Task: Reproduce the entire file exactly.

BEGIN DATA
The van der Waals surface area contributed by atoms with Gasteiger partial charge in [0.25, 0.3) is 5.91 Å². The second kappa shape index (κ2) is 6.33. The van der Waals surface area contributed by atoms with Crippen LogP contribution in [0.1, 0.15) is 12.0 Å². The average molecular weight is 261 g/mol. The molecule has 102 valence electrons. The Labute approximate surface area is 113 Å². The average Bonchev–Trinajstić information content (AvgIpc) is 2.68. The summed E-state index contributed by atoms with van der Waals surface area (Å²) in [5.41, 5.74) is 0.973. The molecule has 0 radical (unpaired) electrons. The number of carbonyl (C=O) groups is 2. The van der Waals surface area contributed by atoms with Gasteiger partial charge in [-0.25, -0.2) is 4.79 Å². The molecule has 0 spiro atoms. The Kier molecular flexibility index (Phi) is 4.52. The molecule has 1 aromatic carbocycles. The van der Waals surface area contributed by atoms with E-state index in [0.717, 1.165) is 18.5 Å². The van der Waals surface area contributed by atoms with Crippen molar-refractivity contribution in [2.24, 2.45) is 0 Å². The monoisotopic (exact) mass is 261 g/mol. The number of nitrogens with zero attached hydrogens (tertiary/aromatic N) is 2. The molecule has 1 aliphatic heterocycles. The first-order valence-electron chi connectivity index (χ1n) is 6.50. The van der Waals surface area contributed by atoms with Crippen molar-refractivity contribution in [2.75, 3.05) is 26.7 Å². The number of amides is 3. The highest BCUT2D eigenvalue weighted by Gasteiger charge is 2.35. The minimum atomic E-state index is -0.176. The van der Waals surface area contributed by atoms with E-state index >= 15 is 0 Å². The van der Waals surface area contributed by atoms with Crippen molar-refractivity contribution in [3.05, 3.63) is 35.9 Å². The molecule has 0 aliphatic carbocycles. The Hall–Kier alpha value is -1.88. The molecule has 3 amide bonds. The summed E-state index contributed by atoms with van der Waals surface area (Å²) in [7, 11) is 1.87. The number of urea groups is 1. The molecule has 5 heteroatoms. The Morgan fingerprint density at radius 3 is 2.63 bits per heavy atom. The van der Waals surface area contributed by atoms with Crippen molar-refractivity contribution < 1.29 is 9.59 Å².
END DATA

The van der Waals surface area contributed by atoms with Gasteiger partial charge in [0.25, 0.3) is 5.91 Å². The second kappa shape index (κ2) is 6.33. The van der Waals surface area contributed by atoms with Crippen LogP contribution in [0.1, 0.15) is 12.0 Å². The average molecular weight is 261 g/mol. The molecule has 102 valence electrons. The Labute approximate surface area is 113 Å². The average Bonchev–Trinajstić information content (AvgIpc) is 2.68. The summed E-state index contributed by atoms with van der Waals surface area (Å²) in [5.41, 5.74) is 0.973. The molecule has 0 radical (unpaired) electrons. The number of carbonyl (C=O) groups is 2. The van der Waals surface area contributed by atoms with Gasteiger partial charge in [-0.25, -0.2) is 4.79 Å². The molecule has 0 spiro atoms. The Kier molecular flexibility index (Phi) is 4.52. The molecule has 1 aromatic carbocycles. The van der Waals surface area contributed by atoms with E-state index in [0.717, 1.165) is 18.5 Å². The van der Waals surface area contributed by atoms with Crippen molar-refractivity contribution in [2.24, 2.45) is 0 Å². The monoisotopic (exact) mass is 261 g/mol. The number of nitrogens with zero attached hydrogens (tertiary/aromatic N) is 2. The molecule has 1 aliphatic heterocycles. The first-order valence-electron chi connectivity index (χ1n) is 6.50. The van der Waals surface area contributed by atoms with Crippen molar-refractivity contribution in [2.75, 3.05) is 26.7 Å². The number of amides is 3. The highest BCUT2D eigenvalue weighted by Gasteiger charge is 2.35. The minimum atomic E-state index is -0.176. The van der Waals surface area contributed by atoms with E-state index >= 15 is 0 Å². The van der Waals surface area contributed by atoms with Crippen molar-refractivity contribution in [3.05, 3.63) is 35.9 Å². The molecule has 0 aliphatic carbocycles. The Hall–Kier alpha value is -1.88. The molecule has 3 amide bonds. The summed E-state index contributed by atoms with van der Waals surface area (Å²) in [7, 11) is 1.87. The number of urea groups is 1. The molecule has 5 heteroatoms. The Morgan fingerprint density at radius 3 is 2.63 bits per heavy atom. The van der Waals surface area contributed by atoms with Crippen molar-refractivity contribution < 1.29 is 9.59 Å².